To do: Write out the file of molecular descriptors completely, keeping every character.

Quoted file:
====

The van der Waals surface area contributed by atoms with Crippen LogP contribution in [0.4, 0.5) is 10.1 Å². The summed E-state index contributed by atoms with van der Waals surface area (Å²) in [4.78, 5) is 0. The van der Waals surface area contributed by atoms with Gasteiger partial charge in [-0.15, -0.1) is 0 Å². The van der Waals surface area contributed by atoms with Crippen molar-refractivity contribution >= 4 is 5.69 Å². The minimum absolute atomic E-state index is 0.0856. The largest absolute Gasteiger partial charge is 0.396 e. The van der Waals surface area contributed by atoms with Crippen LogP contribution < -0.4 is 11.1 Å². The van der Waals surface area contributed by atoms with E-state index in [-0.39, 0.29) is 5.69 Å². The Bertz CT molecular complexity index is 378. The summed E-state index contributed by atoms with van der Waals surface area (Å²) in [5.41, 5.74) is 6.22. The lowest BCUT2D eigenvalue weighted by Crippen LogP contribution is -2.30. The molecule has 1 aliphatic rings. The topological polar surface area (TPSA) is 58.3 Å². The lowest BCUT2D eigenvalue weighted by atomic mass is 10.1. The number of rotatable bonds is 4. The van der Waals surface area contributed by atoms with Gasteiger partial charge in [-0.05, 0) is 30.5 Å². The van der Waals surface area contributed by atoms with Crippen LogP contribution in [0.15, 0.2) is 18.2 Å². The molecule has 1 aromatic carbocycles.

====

The van der Waals surface area contributed by atoms with Crippen LogP contribution in [0.4, 0.5) is 10.1 Å². The summed E-state index contributed by atoms with van der Waals surface area (Å²) in [4.78, 5) is 0. The van der Waals surface area contributed by atoms with Gasteiger partial charge in [-0.15, -0.1) is 0 Å². The van der Waals surface area contributed by atoms with Crippen molar-refractivity contribution >= 4 is 5.69 Å². The minimum absolute atomic E-state index is 0.0856. The largest absolute Gasteiger partial charge is 0.396 e. The van der Waals surface area contributed by atoms with Crippen LogP contribution < -0.4 is 11.1 Å². The van der Waals surface area contributed by atoms with E-state index in [-0.39, 0.29) is 5.69 Å². The Bertz CT molecular complexity index is 378. The summed E-state index contributed by atoms with van der Waals surface area (Å²) in [5.41, 5.74) is 6.22. The lowest BCUT2D eigenvalue weighted by Crippen LogP contribution is -2.30. The molecule has 1 aliphatic rings. The topological polar surface area (TPSA) is 58.3 Å². The lowest BCUT2D eigenvalue weighted by atomic mass is 10.1. The number of rotatable bonds is 4. The van der Waals surface area contributed by atoms with Gasteiger partial charge in [-0.05, 0) is 30.5 Å². The van der Waals surface area contributed by atoms with Crippen LogP contribution in [0.15, 0.2) is 18.2 Å². The molecule has 1 aromatic carbocycles.